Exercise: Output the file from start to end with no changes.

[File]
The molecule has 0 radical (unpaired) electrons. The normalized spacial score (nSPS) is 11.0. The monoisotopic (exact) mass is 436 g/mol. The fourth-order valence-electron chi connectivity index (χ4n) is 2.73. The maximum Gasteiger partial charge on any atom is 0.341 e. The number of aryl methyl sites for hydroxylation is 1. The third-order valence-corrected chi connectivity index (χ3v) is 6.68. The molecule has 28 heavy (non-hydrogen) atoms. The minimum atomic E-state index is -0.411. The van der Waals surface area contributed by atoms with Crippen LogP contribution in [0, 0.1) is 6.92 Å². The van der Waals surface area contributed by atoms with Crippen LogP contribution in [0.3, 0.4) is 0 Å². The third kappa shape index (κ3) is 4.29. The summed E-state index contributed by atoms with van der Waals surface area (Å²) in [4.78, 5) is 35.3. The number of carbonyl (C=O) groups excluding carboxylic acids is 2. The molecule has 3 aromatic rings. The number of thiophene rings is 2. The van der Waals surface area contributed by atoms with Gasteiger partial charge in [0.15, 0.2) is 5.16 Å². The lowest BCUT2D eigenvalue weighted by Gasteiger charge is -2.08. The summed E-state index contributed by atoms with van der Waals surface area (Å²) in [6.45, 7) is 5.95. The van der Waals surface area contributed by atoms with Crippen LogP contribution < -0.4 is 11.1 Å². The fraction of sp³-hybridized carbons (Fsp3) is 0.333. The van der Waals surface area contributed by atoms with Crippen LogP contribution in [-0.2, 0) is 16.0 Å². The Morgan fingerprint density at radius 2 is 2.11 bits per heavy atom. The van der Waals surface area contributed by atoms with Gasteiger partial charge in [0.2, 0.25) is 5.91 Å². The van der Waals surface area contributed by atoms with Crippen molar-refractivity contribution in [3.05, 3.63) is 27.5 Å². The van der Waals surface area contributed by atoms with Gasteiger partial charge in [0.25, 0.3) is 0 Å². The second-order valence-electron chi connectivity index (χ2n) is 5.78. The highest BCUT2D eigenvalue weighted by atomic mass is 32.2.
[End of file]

The molecule has 0 radical (unpaired) electrons. The normalized spacial score (nSPS) is 11.0. The monoisotopic (exact) mass is 436 g/mol. The fourth-order valence-electron chi connectivity index (χ4n) is 2.73. The maximum Gasteiger partial charge on any atom is 0.341 e. The number of aryl methyl sites for hydroxylation is 1. The third-order valence-corrected chi connectivity index (χ3v) is 6.68. The molecule has 28 heavy (non-hydrogen) atoms. The minimum atomic E-state index is -0.411. The van der Waals surface area contributed by atoms with Crippen LogP contribution in [0, 0.1) is 6.92 Å². The van der Waals surface area contributed by atoms with Crippen LogP contribution in [0.3, 0.4) is 0 Å². The third kappa shape index (κ3) is 4.29. The summed E-state index contributed by atoms with van der Waals surface area (Å²) in [4.78, 5) is 35.3. The number of carbonyl (C=O) groups excluding carboxylic acids is 2. The molecule has 3 aromatic rings. The number of thiophene rings is 2. The van der Waals surface area contributed by atoms with Gasteiger partial charge in [0.15, 0.2) is 5.16 Å². The lowest BCUT2D eigenvalue weighted by Gasteiger charge is -2.08. The summed E-state index contributed by atoms with van der Waals surface area (Å²) in [6.45, 7) is 5.95. The van der Waals surface area contributed by atoms with Crippen LogP contribution < -0.4 is 11.1 Å². The fraction of sp³-hybridized carbons (Fsp3) is 0.333. The van der Waals surface area contributed by atoms with Crippen LogP contribution in [-0.2, 0) is 16.0 Å². The Morgan fingerprint density at radius 2 is 2.11 bits per heavy atom. The van der Waals surface area contributed by atoms with Gasteiger partial charge in [0.2, 0.25) is 5.91 Å². The van der Waals surface area contributed by atoms with Crippen molar-refractivity contribution in [3.05, 3.63) is 27.5 Å². The van der Waals surface area contributed by atoms with Gasteiger partial charge in [0.25, 0.3) is 0 Å². The second-order valence-electron chi connectivity index (χ2n) is 5.78. The highest BCUT2D eigenvalue weighted by atomic mass is 32.2.